Horror at mass sterilisation camp in lndia as women are dumped unconscious in a FIELD after painful operation
- As many as 106 women were sterilised in a single day in a Bengal hospital
- The women were left to recover from surgery in a field and carpark outside
- Sterilisations need at least three hours monitored recovery
- No cover, medical assistance or protection against infections available
PUBLISHED: 17:24 EST, 7 February 2013 | UPDATED: 13:59 EST, 8 February 2013
Dozens of women were abandoned unconscious in a field after being sterilised at a rural health centre in India.
Two doctors carried 106 sterilisation operations in a single day at government-run Manikchak Rural Hospital in West Bengal as part of mass ‘health drive’.
The patients should have been kept under observation for at least three hours, but with only 30 beds at the hospital reserved for women, they were left on the pavement with no medical assistance or protection against infections.
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The doctors at the government-run hospital are now under investigation and at least one health officer has been suspended.
The ill-equipped hospital has a total of 60 beds, only half of these are available to women, the rest to men.
The hospital’s two doctors – Dr Amal Krishna Pal and Dr Joydip Majumder – carried out the procedures on over 100 women with the help of a gynaecologist, Dr Purnendu Rang, who was called from the nearby Ratua rural healthcare centre.
The sterilisation drive broke a number of rules regarding health and safety procedures, drastically overstepping the limit of 25 sterilisations per day and ignoring the three hours of observation.
After the surgical procedure, the doctors asked the helpers to move every patient to the adjacent field, a majority of the women were still unconscious.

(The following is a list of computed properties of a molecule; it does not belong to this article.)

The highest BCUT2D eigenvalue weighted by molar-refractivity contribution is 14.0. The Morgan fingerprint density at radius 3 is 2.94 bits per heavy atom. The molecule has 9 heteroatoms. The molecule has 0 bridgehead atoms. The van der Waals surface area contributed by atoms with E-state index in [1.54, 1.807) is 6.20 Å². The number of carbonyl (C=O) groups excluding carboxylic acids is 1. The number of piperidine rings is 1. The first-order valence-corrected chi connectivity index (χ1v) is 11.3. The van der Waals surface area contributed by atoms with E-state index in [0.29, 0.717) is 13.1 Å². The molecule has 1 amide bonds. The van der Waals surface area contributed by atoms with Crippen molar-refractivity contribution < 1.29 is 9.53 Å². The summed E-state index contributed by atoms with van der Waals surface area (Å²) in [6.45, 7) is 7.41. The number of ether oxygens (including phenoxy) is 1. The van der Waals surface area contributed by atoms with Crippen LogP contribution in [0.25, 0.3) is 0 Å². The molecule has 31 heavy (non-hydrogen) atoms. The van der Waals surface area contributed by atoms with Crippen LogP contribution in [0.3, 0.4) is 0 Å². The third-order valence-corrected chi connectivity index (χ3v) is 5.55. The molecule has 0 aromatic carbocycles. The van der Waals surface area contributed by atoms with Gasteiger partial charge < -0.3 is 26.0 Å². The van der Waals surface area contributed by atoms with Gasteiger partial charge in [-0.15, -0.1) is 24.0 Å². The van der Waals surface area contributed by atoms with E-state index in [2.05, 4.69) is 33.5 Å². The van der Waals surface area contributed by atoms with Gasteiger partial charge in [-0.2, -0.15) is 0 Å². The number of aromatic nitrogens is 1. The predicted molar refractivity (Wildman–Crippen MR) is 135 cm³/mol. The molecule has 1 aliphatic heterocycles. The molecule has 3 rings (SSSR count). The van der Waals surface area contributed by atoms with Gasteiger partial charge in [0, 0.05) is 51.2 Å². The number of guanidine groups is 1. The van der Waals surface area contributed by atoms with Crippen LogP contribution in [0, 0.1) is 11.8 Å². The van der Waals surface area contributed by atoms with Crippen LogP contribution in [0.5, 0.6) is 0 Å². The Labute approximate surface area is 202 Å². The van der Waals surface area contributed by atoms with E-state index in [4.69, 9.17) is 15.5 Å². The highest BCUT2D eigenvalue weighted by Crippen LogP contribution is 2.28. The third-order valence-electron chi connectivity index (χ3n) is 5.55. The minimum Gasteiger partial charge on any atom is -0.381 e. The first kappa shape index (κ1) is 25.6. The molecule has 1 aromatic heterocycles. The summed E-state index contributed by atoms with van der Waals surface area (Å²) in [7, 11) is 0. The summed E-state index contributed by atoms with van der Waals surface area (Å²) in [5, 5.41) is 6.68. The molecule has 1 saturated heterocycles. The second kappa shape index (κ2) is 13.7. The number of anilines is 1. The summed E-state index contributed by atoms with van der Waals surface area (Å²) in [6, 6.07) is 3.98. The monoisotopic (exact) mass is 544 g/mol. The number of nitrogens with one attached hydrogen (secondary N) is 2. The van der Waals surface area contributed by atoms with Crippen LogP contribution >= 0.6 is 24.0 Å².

The patients were carried out and casually dumped under the open sky in the hands of their relatives. Unable to bear the pain in the absence of proper care, some of them fainted.
Many of the patients were sent off on rickshaws, though they were not in a state to make any journey.
A district health official said the hospital has no ambulance.
‘We all know there is a severe risk of morbidity during sterilisation and the question whether this has been taken care of or not,’ health activist Ratnaboli Ray told NDTV.
One of the patients, Pinki Mondal of north Chandipur village, fell off the rickshaw as it collided with a matador. She was rushed back to the centre with critical injuries and was referred to the district hospital.
Local health officials acknowledged that the patients’ treatment was shockingly insufficient, and a full report has been requested from the hospital.
Malda’s chief medical officer of health (CMOH), Bidhan Mishra, said: ‘We have come to know about the incident. It is not acceptable. We have ordered an inquiry and asked the hospital authorities to submit the report in the next 48 hours.’
Mishra, however, claimed that the Manikchak health centre has six doctors, including Dr Rang.
Bengal’s women and child development minister Sabitri Mitra, who is also the local MLA, said: ‘This irresponsible act will not be tolerated. The CMOH is looking into it and necessary action would be taken.’
Mitra said a section of doctors were deliberately trying to malign the government’s image.